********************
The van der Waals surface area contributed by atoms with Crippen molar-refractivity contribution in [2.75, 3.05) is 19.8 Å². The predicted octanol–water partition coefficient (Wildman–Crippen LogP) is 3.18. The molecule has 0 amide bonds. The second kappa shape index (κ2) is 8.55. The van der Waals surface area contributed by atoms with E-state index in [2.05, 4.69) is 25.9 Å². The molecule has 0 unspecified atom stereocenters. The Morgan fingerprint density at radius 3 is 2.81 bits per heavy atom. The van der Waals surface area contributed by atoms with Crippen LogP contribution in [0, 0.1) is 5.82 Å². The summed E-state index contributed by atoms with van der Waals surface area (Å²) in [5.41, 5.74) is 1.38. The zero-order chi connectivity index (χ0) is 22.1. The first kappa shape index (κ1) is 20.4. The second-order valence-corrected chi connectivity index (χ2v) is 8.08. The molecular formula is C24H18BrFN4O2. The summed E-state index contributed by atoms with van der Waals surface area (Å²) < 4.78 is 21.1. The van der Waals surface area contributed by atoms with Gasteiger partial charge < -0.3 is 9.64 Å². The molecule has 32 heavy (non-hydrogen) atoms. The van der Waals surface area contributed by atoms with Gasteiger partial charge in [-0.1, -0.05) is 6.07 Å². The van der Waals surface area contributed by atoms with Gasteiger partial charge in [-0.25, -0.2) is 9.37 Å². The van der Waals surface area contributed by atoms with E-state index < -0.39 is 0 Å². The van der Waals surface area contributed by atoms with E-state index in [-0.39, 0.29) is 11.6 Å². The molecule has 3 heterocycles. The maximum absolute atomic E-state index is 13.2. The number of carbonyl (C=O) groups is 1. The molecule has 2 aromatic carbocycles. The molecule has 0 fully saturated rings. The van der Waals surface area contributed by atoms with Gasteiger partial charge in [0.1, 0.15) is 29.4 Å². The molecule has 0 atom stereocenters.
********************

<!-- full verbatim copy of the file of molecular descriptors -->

The van der Waals surface area contributed by atoms with Crippen molar-refractivity contribution in [2.75, 3.05) is 19.8 Å². The predicted octanol–water partition coefficient (Wildman–Crippen LogP) is 3.18. The molecule has 0 amide bonds. The second kappa shape index (κ2) is 8.55. The van der Waals surface area contributed by atoms with E-state index in [2.05, 4.69) is 25.9 Å². The molecule has 0 unspecified atom stereocenters. The Morgan fingerprint density at radius 3 is 2.81 bits per heavy atom. The van der Waals surface area contributed by atoms with Crippen LogP contribution in [0, 0.1) is 5.82 Å². The summed E-state index contributed by atoms with van der Waals surface area (Å²) in [5.41, 5.74) is 1.38. The zero-order chi connectivity index (χ0) is 22.1. The first kappa shape index (κ1) is 20.4. The second-order valence-corrected chi connectivity index (χ2v) is 8.08. The molecular formula is C24H18BrFN4O2. The summed E-state index contributed by atoms with van der Waals surface area (Å²) < 4.78 is 21.1. The van der Waals surface area contributed by atoms with Gasteiger partial charge < -0.3 is 9.64 Å². The molecule has 32 heavy (non-hydrogen) atoms. The van der Waals surface area contributed by atoms with Gasteiger partial charge in [-0.1, -0.05) is 6.07 Å². The van der Waals surface area contributed by atoms with Gasteiger partial charge in [-0.25, -0.2) is 9.37 Å². The van der Waals surface area contributed by atoms with E-state index < -0.39 is 0 Å². The van der Waals surface area contributed by atoms with E-state index in [-0.39, 0.29) is 11.6 Å². The molecule has 3 heterocycles. The maximum absolute atomic E-state index is 13.2. The number of carbonyl (C=O) groups is 1. The molecule has 2 aromatic carbocycles. The molecule has 0 fully saturated rings. The van der Waals surface area contributed by atoms with Gasteiger partial charge in [0.1, 0.15) is 29.4 Å². The molecule has 0 atom stereocenters.